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Saturday, August 31, 2013

Fuel spills into Columbia River from boat sinking

The pleasure craft Granby sank while moored near Willow Grove Park on Tuesday, a Washington-state recreational island on the Columbia River. The 75-foot wood-hulled trawler, aged 84 years, was carrying up to 600 gallons of diesel fuel, which began gushing into the river when the boat was damaged. While up to 250 gallons of that fuel was safely pumped into on-shore tanks as much as 100 gallons did spill, leaving a prismic sheen on the water's surface. As of this writing there is no estimated time-frame for cleanup.

Officials disagree over how much, or even if, the accident will affect fish and wildlife on and around the island park. The state's Ecology Department is warning that the immediate area (along with downstream wetlands) is in danger of being negatively impacted, while a Coast Guard [CG] Marine Science Chief asserted there was no risk to the environment. The CG official had also confidently stated that the sheen would evaporate off the surface 'within a few hours,' something which has clearly not occurred.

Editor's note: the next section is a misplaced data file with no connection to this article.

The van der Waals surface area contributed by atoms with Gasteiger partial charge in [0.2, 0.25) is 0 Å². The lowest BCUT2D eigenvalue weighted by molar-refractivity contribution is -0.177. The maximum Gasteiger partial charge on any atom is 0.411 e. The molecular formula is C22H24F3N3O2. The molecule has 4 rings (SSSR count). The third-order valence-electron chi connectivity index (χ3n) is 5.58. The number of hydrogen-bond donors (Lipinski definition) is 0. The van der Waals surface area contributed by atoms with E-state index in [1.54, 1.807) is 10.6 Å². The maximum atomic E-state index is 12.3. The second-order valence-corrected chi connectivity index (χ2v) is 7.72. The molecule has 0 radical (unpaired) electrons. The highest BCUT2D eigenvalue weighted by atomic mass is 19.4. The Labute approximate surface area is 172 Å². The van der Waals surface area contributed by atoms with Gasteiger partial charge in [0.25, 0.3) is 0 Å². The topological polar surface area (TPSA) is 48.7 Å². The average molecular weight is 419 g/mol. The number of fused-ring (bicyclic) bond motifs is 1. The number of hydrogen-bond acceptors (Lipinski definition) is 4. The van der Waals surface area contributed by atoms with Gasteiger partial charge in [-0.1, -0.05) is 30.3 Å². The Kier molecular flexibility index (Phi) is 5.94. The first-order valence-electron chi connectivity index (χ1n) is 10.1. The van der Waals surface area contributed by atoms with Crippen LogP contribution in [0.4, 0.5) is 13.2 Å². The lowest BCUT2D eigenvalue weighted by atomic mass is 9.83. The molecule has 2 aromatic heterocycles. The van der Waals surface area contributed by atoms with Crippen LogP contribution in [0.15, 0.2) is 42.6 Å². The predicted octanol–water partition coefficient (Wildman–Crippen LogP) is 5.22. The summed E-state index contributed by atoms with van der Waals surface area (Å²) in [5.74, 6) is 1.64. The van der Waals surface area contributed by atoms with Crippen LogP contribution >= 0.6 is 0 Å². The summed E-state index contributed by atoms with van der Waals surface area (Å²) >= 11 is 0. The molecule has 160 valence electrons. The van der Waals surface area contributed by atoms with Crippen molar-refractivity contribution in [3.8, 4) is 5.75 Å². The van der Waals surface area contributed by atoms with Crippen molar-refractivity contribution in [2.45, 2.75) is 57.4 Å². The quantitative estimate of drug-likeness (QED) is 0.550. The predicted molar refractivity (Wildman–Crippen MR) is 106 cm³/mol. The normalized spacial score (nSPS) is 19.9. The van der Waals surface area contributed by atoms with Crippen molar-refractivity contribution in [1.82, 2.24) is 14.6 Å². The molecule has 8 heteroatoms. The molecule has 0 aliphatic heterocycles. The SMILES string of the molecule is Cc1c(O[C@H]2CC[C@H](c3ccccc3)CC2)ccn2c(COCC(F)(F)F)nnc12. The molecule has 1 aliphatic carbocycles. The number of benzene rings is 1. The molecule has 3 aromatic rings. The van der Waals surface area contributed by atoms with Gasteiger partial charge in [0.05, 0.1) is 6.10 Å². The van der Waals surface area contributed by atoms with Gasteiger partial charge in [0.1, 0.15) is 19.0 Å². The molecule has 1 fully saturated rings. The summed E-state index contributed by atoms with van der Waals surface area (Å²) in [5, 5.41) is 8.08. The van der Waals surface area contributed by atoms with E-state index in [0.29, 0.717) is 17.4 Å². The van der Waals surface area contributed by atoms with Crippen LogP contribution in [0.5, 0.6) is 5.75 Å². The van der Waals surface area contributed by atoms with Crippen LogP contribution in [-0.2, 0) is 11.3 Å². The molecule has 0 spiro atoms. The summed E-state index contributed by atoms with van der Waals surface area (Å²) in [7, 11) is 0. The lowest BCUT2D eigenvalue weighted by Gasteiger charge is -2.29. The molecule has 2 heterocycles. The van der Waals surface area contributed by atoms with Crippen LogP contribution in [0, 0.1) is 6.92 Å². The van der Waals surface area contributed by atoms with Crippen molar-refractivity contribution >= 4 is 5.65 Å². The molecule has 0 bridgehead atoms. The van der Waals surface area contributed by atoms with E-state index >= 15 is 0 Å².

Willow Grove Park, approximately 55 miles downstream from the Portland, Oregon, is normally a popular place for beach-goers and water sports enthusiasts; bird-watchers also enjoy the island, with red-shouldered hawks being a major draw. Until clean-up from the sinking of the Granby is complete the park has been closed, with all water-activities being suspended.

Observation: Yes, I am aware of the fact this story is not exactly 'potentially cataclysmic' in nature (although the wildlife in the area might disagree, if they had a voice), but I decided to cover it as a reminder of an important point: even in minor incidents such as this, government officials - those who would be trusted by the apathetic majority to direct citizens through a worst-case scenario - are often conflicted and clueless. Something to bear in mind - SB.

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